Al-Libi’s letter to bin Laden
S Iftikhar Murshed, The News, Nov 16, 2010
Osama bin Laden has been accused by his former associate and comrade in arms, Noman Benotman, or Abu Muhammed al-Libi as he is known in Afghanistan, of betraying Mullah Omar, the supreme leader of the Taliban. This is elaborated in an open letter of Sept 10, 2010, to the Al-Qaeda chief in which al-Libi alleges that “Afghans, including Mullah Omar and his supporters, asked us to protect their country and its people. Instead, you wanted to use their country as a launch-pad for war against America, Israel, the West and the Arab regimes. What benefit has this brought the Afghan people? Separately, when Mullah Omar asked you on several occasions to stop provoking and inviting American attacks on his country, you ignored him. How can you claim to fight for an ‘Islamic state’ and then so flagrantly disobey the ruler you helped put in place?”
Al-Libi is no stranger to jihad, and his association with Osama bin Laden dates back to the 1980s when they fought alongside the Afghan mujahideen against the Soviet occupation forces. He later joined the Libyan Islamic Fighting Group (LIFG), whose avowed objective was the violent overthrow of the Qadhafi regime and establishing a Shariah-based government in that country. Al-Libi became exceptionally close to bin Laden when the two were in Sudan in the 1990s and this relationship intensified after they were expelled from Khartoum and compelled to return to Afghanistan in 1996. Two years later, the LIFG’s armed struggle against the Qadhafi regime collapsed and its fighters relocated to Afghanistan, where bin Laden was desperately trying to recruit jihadi outfits for his self-proclaimed war against “Jews and Crusaders” through the World Islamic Front he established in 1998.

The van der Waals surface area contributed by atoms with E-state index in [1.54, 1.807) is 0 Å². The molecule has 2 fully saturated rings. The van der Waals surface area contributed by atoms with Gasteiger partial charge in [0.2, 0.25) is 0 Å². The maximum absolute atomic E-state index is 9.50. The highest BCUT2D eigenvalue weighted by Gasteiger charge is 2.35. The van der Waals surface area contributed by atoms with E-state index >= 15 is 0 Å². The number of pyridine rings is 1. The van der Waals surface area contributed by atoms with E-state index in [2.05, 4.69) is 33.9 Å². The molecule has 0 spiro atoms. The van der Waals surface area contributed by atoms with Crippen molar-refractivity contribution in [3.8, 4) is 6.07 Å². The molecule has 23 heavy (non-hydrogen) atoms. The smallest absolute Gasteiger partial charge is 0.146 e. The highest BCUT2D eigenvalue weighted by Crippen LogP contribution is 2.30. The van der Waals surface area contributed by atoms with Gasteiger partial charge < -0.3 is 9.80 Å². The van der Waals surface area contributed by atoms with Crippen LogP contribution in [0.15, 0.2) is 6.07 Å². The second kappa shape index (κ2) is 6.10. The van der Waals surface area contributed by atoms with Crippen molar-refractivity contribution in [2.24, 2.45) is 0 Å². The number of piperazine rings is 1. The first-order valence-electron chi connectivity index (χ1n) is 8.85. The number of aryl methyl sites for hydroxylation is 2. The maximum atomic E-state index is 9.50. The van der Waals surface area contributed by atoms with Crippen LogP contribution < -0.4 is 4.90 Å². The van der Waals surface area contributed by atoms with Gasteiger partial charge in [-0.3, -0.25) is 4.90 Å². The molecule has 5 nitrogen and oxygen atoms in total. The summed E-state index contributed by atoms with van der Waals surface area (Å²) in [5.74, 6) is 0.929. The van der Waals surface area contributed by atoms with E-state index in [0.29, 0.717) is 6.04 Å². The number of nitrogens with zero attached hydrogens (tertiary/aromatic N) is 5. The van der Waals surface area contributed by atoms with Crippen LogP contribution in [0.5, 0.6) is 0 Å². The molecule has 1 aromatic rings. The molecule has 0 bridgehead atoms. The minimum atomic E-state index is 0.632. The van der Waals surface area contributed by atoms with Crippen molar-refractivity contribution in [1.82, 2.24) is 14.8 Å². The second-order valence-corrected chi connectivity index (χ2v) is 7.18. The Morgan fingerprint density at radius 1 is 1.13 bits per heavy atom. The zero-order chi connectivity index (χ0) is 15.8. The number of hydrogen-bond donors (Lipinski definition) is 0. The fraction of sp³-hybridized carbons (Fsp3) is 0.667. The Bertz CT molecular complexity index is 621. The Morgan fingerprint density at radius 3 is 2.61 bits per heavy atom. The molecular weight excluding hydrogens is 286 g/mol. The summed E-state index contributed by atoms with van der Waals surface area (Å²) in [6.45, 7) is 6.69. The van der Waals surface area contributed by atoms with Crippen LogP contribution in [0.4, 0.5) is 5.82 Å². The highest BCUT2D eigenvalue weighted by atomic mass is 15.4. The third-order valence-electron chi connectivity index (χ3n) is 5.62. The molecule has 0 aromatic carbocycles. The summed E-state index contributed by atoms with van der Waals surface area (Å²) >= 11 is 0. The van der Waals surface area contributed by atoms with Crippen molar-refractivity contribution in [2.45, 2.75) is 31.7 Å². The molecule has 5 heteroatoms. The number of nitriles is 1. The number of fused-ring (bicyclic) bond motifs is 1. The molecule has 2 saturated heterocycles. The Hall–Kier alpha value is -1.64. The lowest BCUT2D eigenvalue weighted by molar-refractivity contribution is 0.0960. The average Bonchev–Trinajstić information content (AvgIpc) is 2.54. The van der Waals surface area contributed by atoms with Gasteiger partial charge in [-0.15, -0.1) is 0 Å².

This generated sharp differences between al-Libi and bin Laden. The leadership of the LIFG was no less opposed to taking on the US. Not because of any support for American policies but for its concern that such an enterprise would have disastrous consequences for the Taliban movement, which had given refuge not only to Al-Qaeda but also to several other Arab jihadi groups. For his part, Mullah Omar sought and obtained assurances from bin Laden that he would not launch attacks against the United States from Afghanistan.
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An open letter to Osama bin Laden - Foreign Policy